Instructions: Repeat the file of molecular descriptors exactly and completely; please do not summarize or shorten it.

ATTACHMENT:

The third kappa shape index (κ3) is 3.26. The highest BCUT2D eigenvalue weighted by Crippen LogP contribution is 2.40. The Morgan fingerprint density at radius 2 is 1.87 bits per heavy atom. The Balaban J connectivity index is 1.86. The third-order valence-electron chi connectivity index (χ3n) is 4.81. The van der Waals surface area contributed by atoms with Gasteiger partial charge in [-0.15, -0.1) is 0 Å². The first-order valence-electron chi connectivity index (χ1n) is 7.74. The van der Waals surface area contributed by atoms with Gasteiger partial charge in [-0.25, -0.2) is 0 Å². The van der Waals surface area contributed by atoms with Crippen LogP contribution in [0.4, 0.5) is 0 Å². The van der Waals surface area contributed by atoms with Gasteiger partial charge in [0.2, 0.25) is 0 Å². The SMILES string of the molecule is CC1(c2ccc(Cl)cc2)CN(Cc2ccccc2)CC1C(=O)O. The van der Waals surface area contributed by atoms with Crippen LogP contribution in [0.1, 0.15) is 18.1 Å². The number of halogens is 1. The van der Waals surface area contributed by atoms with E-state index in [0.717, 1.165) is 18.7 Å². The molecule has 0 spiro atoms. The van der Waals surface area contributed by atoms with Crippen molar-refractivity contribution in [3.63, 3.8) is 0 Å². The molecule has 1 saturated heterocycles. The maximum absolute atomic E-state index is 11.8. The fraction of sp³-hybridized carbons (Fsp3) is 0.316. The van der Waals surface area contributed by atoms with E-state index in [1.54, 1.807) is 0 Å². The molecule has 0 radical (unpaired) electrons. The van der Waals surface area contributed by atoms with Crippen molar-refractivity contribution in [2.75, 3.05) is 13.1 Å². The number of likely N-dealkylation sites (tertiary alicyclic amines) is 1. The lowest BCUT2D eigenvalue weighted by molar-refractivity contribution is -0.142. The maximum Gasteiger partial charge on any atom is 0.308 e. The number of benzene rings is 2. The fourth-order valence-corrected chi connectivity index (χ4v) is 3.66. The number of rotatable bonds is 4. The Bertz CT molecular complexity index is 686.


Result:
The third kappa shape index (κ3) is 3.26. The highest BCUT2D eigenvalue weighted by Crippen LogP contribution is 2.40. The Morgan fingerprint density at radius 2 is 1.87 bits per heavy atom. The Balaban J connectivity index is 1.86. The third-order valence-electron chi connectivity index (χ3n) is 4.81. The van der Waals surface area contributed by atoms with Gasteiger partial charge in [-0.15, -0.1) is 0 Å². The first-order valence-electron chi connectivity index (χ1n) is 7.74. The van der Waals surface area contributed by atoms with Gasteiger partial charge in [-0.25, -0.2) is 0 Å². The van der Waals surface area contributed by atoms with Crippen LogP contribution in [0.4, 0.5) is 0 Å². The van der Waals surface area contributed by atoms with Gasteiger partial charge in [0.2, 0.25) is 0 Å². The SMILES string of the molecule is CC1(c2ccc(Cl)cc2)CN(Cc2ccccc2)CC1C(=O)O. The van der Waals surface area contributed by atoms with Crippen LogP contribution in [0.1, 0.15) is 18.1 Å². The number of halogens is 1. The van der Waals surface area contributed by atoms with E-state index in [0.717, 1.165) is 18.7 Å². The molecule has 0 spiro atoms. The van der Waals surface area contributed by atoms with Crippen molar-refractivity contribution in [3.63, 3.8) is 0 Å². The molecule has 1 saturated heterocycles. The maximum absolute atomic E-state index is 11.8. The fraction of sp³-hybridized carbons (Fsp3) is 0.316. The van der Waals surface area contributed by atoms with E-state index in [1.54, 1.807) is 0 Å². The molecule has 0 radical (unpaired) electrons. The van der Waals surface area contributed by atoms with Crippen molar-refractivity contribution in [2.75, 3.05) is 13.1 Å². The number of likely N-dealkylation sites (tertiary alicyclic amines) is 1. The lowest BCUT2D eigenvalue weighted by molar-refractivity contribution is -0.142. The maximum Gasteiger partial charge on any atom is 0.308 e. The number of benzene rings is 2. The fourth-order valence-corrected chi connectivity index (χ4v) is 3.66. The number of rotatable bonds is 4. The Bertz CT molecular complexity index is 686.